The editor to get the job done
In 1977, Kantzer accepted the editorship of Christianity Today in response to a request from Billy Graham. "I remember reading articles by him, and I remember hearing him lecture and speak before he probably knew who I was," said Graham in a 2000 tribute to Kantzer. "He is certainly one of the great theologians of this century. It was my privilege on behalf of the board to call him and ask him if he would be editor of Christianity Today."
As at Trinity, Kantzer stepped into Christianity Today at a time when important decisions had to be made and strong leadership was needed. "I never considered myself as primarily an editor," he said in the 1996 interview with CT. "I always considered myself as a theologian who was editing in order to do a job that needed to be done."
CT Corporate Editor Harold Myra said, "Ken took the editorial helm of Christianity Today at a crucial moment, bringing scholarship, pastoral wisdom, and passion for the evangelical cause. Later, he served as dean of the CT Institute and for many years gave us regular, highly valued counsel."
Kantzer said in 1996 that when he took over, the financial gifts supporting the then primarily academic publication were soon to run out. "The magazine had to be given more popular appeal if it were to survive," he said. "At the same time, I tried to keep the magazine theologically on track, to keep a focus on the evangelical world-and-life view, and to interact with movements and trends both inside and beyond evangelicalism. I think to a large extent that has been the motivating focus with CT ever since."
The "absent-minded," loving leader
Because Carol Thiessen's uncle had hired Kantzer at Wheaton years before, Kantzer said that her "theology must be okay" and he hired her as a CT copy editor in 1979. She stayed at the magazine for more than 20 years.
As editor of the magazine, Kantzer would often take home stacks of manuscripts to read, Thiessen said. But few returned to the office. "We really didn't know where they all could have gone to," Thiessen said. In fact, a CT contributor was at one point even commissioned to "poke around the Kantzer household for manuscripts."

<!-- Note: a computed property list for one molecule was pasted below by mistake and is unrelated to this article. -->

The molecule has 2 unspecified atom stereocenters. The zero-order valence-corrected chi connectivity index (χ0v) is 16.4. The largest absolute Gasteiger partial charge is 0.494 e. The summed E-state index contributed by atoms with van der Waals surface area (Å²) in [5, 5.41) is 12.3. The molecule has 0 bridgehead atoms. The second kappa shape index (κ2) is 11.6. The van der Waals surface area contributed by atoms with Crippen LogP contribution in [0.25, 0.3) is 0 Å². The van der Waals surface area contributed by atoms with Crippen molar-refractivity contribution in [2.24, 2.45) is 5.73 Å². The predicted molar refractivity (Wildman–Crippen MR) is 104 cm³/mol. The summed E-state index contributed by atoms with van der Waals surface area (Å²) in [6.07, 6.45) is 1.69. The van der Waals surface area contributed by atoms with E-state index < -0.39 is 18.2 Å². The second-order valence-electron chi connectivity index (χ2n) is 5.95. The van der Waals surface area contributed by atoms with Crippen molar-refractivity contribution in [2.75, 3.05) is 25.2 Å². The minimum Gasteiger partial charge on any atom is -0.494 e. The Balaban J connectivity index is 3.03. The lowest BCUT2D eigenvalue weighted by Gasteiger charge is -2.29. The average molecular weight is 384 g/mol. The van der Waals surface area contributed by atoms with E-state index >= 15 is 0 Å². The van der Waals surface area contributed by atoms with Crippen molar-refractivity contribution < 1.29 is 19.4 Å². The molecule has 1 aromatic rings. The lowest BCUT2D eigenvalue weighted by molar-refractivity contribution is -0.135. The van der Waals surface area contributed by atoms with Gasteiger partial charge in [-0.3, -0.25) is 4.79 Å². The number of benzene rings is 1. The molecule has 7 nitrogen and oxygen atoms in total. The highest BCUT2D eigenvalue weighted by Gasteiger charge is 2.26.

"He was the quintessential absent-minded professor," she said. "He couldn't always remember names, but there was never one doubt that he cared about each person."
Kantzer left the editor's role at Christianity Today in 1982 but continued to serve as a consulting editor. He also served on the boards of many institutions, including Columbia Bible College and John Brown University. He wrote countless articles for magazines and several chapters for theological volumes. He taught at King's College, Gordon College, Gordon-Conwell Theological Seminary, and Fuller Summer School of Theology. At Trinity, he served as chancellor, director of the Ph.D. program, and officially retired as a professor in 1991.
Duane Litfin, president of Wheaton College, said that Kantzer was a beloved professor while at Wheaton but his legacy will live on beyond institutional walls. "He and a handful of others theologically anchored the evangelical movement for the last half of the 20th century," Litfin said. "When I think of Ken Kantzer, I think of speaking the truth in love. We will miss having that voice."
Todd Hertz is assistant online editor for Christianity Today.
Copyright © 2002 Christianity Today. Click for reprint information.
Also appearing on our site today:
CT Classic: Kenneth Kantzer Reflects on His History with the Magazine and the Evangelical Movement | At his retirement from Christianity Today, Kenneth Kantzer recalled the most significant changes on the Christian scene during his tenure.
Other CT articles by or about Kenneth Kantzer include:
Standing On The Promises | Former CT editors Carl Henry and Kenneth Kantzer evaluate evangelicalism in light of its twentieth-century developments. (Sept. 16, 1996)
Watching My Daughter 'Defect' | Part of being a good Christian is being a good citizen. (October 7, 1991)